Author Archives: bcmc

Harvest of Love

It’s time for the Harvest of Love!  The Harvest of Love is an annual campaign in our local community (Newton and surrounding Harvey County) to raise funds and food to stock the food pantry located at Salvation Army, 208 W. 6th Street in Newton.

The Harvest of Love campaign runs during November and December, and is co-sponsored by the Salvation Army and the Newton Ministerial Alliance. Local congregations, individuals, schools, businesses and other organizations are encouraged to contribute financial contributions and non-perishable food to support the pantry.  These food supplies provide groceries for hungry families and individuals in our community.

At Bethel College Mennonite Church, we support the food pantry throughout the year, by collecting non-perishable food items on the first Sunday of the month.  (Just bring items to worship, and put them on the front pew under the balcony in the sanctuary, and a member of the congregation will take them to Salvation Army).  During the season of Advent (November 30 – December 28) food items will be collected weekly at BCMC as our Advent giving project.  Financial contributions should be made out to “Harvest of Love” and sent to Salvation Army at 208 W. 6th St., Newton, KS 67114.

Let’s all join in the Harvest of Love!

Menno Simons Lectures at Bethel College

Walter Sawatsky will present the Menno Simons Lectures at Bethel College October 26-28 on the theme Going Global with God in the Third Millennium.  All are invited to the lectures which will take place in Krehbiel Auditorium on the Bethel College campus:

Sunday, Oct. 26 – 7:00 p.m. – Pluralities of Mennonite History: Why Russian Mennonites as Paradigm?

Monday, Oct. 27 – 11 a.m. (Bethel College convocation) – Reconciling Free Churches to Two Millennia of Global Christianity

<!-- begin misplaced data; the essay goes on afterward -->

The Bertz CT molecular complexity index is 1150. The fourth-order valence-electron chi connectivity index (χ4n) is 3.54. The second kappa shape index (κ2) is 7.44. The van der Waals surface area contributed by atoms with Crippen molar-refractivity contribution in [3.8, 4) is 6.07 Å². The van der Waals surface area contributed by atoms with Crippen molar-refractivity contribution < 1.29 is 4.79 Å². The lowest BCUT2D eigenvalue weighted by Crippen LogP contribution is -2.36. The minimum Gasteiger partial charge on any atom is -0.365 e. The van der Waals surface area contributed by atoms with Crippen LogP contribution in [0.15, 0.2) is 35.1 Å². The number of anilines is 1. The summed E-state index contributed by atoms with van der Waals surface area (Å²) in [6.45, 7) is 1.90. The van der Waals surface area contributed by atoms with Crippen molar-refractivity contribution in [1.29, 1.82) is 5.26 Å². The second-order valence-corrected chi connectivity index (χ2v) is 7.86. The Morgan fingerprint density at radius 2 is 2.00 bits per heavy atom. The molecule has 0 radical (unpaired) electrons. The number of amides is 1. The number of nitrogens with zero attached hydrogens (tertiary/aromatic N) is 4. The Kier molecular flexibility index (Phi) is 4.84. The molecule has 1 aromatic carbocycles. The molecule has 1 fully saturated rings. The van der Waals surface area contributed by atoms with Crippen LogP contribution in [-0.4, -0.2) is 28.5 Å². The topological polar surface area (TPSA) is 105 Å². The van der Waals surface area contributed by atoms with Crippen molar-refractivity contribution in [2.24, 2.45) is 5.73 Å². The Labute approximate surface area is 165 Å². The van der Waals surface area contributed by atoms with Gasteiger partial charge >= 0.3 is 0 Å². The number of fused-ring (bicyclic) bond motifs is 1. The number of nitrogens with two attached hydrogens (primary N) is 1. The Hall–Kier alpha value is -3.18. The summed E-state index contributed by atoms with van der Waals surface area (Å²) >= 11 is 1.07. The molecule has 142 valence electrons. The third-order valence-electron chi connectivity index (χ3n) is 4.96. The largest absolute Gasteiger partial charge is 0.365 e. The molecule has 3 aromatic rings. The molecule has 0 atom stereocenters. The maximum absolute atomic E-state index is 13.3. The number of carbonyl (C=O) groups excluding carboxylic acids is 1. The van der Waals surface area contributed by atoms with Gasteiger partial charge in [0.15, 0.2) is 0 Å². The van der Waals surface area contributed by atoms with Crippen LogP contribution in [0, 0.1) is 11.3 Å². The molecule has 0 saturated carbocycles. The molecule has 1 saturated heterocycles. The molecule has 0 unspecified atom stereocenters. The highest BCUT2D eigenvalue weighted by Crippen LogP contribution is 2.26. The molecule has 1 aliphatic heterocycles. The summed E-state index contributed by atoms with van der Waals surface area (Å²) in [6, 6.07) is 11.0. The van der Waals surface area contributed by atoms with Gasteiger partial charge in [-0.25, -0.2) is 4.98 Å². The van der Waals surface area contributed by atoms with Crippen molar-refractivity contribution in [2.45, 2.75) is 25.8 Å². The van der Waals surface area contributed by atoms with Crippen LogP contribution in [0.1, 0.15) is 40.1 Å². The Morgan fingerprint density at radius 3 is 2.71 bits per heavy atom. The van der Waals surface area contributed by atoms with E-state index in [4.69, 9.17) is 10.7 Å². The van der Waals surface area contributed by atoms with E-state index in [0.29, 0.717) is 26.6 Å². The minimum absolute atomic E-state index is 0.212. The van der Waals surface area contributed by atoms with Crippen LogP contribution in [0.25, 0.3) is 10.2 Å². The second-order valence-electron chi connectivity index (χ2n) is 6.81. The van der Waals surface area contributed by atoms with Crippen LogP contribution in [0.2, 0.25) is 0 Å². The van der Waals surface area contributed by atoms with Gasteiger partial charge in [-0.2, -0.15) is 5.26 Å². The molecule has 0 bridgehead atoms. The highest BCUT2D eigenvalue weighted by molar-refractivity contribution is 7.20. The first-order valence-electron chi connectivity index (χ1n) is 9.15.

Monday, Oct. 27 – 8:00 p.m. – After 500 Years: Pressing Issues on Globalization of Mennonite Witness

Tuesday, Oct. 28 – 7:00 p.m. – Full-Orbed Integration of Worship, Ethics, Nonviolence and Public Theology for the 21st Century

 Walter W. SawatskyWalter Sawatsky is professor emeritus of church history and mission at Anabaptist Mennonite Biblical Seminar in Elkhart, IN.  He is a former research scholar with Mennonite Central Committee and edited two journals, Religion in Eastern Europe and Mission Focus: Annual Review.   He was coordinator of the 33-volume Russian Bible Commentary translation project (1978-93); a member of the Global Mennonite History Project Organizing Committee (1997-2011); and convener of the conference “Mirror on the Globalization of Mennonite Witness,” November 2011 at AMBS.  Sawatsky has continued to teach periodically since retiring from AMBS in 2012, as well as working on numerous writing projects.

Pastor’s Post

We are blessed at BCMC with an abundance of wonderful youth. A good portion of my energy over the past six weeks has been spent getting to know them: their names, families, passions, hopes, dreams, and struggles.

1724262_1470628393201239_498726110_nEach and every participant in BCMC’s youth program is involved in numerous activities on top of school – from football to school newspaper to youth orchestra to tennis and cross-country. In the midst of an endless flurry of activity, I am constantly humbled when they all show up to be together on Wednesday nights and even Sunday mornings – laughing, sharing, and sometimes venting about odd teachers and boring classes. I hope that BCMC can be a true space of Sabbath for our busy youth.

The season of life we call “youth” is a roller-coaster ride. Contrary to popular belief, teenage years are probably not the “best years of your life.” Youth cope with immense challenges and stressors far beyond choosing where to attend college or how to navigate relationships with parents and teachers. Youth sponsors, David and Karen Levan and Ben Lichti, and I wonder about how to best be a supportive and life-giving relational presence for youth as they navigate their growing sense of independence and identity formation. How do we as a congregation continue to communicate how a life modeled after Jesus is relevant in this stage of life?



During a recent time of sharing, a couple of our youth group members who spent two months with their family on a bike trip to Alaska talked about how their eyes were opened to the vast landscapes, diversity, and possibilities of God’s creation. The same can be said about the life of faith, and the same can be said for our youth as well – vast, diverse, full of possibility, and created by God.

– John Tyson